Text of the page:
Acute radiation syndrome (ARS) is a serious illness resulting from exposure to high amounts of radiation in a very short period.
For instance, most people are familiar with the effects that rescue workers experienced when they responded to the Chornobyl nuclear power plant explosion in 1986. Many people have seen fictional movies or TV shows exploring the possibility of similar disasters happening in the future.
Although many movie and television accounts of ARS are dramatized, ARS is a real illness. It causes a range of severe symptoms and can be fatal if the exposure is high enough.
Experts often divide ARS into three major subtypes, each of which describes the part of the body it affects. These ARS subtypes are:
- Bone marrow: This type of ARS affects white blood cells. It occurs after exposure to lower doses of radiation, and many people make a full recovery.
- Gastrointestinal: This type affects the gastrointestinal system and has a faster course than bone marrow ARS. Recovery is possible but more difficult.
- Cardiovascular/central nervous system: This type of ARS occurs after exposure to extremely high doses of radiation in a very short period. It is always fatal.
Key definitions for ARS
- Radiation: This is the emission of energy waves or particles through space. There are four types of radiation: alpha radiation, the type of radiation in radon; beta radiation, the type of radiation that scientists use for carbon dating; neutrons, which play a role in nuclear reactions; and electromagnetic waves, including X-rays and gamma rays.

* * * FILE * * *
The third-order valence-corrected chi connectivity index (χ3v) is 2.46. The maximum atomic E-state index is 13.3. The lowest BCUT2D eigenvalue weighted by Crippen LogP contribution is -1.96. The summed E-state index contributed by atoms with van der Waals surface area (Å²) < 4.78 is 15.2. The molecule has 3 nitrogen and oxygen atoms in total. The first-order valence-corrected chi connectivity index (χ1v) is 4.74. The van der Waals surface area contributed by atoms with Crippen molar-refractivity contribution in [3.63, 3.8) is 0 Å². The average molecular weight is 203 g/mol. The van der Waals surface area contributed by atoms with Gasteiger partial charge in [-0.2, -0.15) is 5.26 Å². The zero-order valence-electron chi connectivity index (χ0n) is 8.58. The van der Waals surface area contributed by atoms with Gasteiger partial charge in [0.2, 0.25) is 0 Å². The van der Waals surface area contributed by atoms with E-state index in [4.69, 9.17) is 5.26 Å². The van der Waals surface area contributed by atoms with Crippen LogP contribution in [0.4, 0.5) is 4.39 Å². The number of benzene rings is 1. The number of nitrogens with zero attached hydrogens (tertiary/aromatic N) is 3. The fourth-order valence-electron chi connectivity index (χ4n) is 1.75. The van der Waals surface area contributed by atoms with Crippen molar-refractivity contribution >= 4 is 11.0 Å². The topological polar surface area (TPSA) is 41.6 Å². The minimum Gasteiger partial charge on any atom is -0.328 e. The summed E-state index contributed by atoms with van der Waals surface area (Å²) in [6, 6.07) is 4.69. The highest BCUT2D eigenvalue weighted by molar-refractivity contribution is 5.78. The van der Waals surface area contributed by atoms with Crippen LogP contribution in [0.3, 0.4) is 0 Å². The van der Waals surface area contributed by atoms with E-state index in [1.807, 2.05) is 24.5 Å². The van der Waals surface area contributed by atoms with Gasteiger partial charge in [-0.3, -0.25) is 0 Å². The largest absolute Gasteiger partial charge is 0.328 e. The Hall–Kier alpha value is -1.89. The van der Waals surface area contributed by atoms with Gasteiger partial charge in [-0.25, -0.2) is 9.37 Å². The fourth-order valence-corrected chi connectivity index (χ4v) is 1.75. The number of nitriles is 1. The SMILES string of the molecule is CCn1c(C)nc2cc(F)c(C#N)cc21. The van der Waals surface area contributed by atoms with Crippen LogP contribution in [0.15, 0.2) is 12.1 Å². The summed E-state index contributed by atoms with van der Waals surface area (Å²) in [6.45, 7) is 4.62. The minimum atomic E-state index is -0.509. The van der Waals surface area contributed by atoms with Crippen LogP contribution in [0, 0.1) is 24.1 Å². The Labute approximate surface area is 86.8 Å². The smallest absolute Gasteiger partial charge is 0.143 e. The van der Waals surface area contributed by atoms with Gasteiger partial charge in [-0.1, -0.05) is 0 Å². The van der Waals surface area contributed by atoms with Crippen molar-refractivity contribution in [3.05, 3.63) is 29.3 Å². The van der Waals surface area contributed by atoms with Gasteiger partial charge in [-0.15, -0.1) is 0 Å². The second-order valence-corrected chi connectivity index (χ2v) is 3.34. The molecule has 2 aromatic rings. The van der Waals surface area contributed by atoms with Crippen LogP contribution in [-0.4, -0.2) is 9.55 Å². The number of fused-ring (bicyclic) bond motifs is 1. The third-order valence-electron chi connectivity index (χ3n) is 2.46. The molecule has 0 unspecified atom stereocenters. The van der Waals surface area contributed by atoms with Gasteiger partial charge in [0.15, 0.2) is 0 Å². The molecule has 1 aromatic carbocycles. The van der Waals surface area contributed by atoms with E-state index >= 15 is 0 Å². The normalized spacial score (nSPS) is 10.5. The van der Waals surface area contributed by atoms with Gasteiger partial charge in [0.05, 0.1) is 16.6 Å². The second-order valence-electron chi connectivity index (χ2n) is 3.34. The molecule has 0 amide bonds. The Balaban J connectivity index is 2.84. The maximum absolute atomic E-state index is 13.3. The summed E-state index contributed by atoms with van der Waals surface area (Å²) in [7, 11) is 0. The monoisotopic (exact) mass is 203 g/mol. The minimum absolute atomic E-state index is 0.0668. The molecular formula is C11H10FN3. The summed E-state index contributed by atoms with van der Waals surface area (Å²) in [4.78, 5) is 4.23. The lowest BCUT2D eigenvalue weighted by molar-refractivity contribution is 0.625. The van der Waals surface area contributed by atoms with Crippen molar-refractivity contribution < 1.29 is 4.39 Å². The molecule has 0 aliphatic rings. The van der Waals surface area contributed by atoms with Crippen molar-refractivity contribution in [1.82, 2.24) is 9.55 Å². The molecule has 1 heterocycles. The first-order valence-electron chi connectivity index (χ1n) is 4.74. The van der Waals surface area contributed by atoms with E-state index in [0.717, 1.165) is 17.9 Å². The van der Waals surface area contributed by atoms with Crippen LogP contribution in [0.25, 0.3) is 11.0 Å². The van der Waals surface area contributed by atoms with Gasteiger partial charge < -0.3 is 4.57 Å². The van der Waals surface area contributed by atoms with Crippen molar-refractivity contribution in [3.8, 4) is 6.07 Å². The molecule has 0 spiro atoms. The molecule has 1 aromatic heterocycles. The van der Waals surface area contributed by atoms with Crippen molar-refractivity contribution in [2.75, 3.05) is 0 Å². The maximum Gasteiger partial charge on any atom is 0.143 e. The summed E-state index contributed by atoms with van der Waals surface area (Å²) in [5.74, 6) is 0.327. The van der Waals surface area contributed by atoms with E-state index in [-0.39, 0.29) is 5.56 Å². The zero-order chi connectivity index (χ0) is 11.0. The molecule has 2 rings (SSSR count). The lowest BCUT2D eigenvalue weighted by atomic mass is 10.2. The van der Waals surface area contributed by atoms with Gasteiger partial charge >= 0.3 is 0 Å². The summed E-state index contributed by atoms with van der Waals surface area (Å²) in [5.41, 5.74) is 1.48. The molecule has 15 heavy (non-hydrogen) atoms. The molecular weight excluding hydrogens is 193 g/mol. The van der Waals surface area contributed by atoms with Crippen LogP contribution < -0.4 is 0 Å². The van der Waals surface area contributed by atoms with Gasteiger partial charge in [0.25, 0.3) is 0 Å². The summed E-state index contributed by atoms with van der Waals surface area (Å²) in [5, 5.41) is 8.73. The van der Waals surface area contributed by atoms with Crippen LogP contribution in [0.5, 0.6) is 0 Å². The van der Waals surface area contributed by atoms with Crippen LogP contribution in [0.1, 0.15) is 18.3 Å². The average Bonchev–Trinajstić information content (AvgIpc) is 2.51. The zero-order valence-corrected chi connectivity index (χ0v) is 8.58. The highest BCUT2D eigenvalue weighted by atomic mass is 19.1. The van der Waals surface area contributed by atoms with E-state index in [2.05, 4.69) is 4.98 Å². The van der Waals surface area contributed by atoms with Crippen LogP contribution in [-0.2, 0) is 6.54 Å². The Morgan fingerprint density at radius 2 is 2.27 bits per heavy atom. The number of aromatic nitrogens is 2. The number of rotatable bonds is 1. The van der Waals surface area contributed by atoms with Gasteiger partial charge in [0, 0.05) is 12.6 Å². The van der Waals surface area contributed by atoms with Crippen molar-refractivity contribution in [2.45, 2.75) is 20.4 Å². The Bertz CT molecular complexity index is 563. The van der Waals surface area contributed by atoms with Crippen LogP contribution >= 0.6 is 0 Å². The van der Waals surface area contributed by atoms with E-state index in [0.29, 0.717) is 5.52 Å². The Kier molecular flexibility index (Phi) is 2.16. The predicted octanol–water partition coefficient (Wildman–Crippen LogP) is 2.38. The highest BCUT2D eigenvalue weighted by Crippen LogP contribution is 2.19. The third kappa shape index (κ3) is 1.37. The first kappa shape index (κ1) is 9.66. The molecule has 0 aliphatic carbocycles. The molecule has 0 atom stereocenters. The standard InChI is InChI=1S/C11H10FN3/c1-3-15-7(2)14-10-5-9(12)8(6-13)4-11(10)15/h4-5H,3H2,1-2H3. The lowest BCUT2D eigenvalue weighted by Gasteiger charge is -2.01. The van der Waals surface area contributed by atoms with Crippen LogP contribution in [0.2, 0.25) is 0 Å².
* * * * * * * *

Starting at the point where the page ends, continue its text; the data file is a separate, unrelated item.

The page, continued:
- Alpha particles: These represent the heaviest type of radiation. They include substances such as uranium and radon.
- Neutrons: This is the type of radiation created when uranium atoms split and cause a nuclear reaction.
- Protons: These subatomic particles are present inside the nucleus of an atom.
- X-rays and gamma rays: Both X-rays and gamma rays are types of electromagnetic radiation. They can play a part in medical treatments, sterilization, and more.
- Prodromal stage: This is the first stage of ARS. People in this stage generally experience nausea, vomiting, and diarrhea that can last for minutes or days. The severity of the symptoms will depend on the amount of exposure.
- Latent stage: People in the latent stage look and feel healthy for hours, days, or weeks.
- Manifest illness stage: This is the primary stage of ARS. People in this stage experience the symptoms associated with their type of ARS. This stage can last hours, days, weeks, or months.
- Recovery or death: Fatal cases of ARS generally cause death within a few months of the initial exposure. Recovery from ARS can take several months.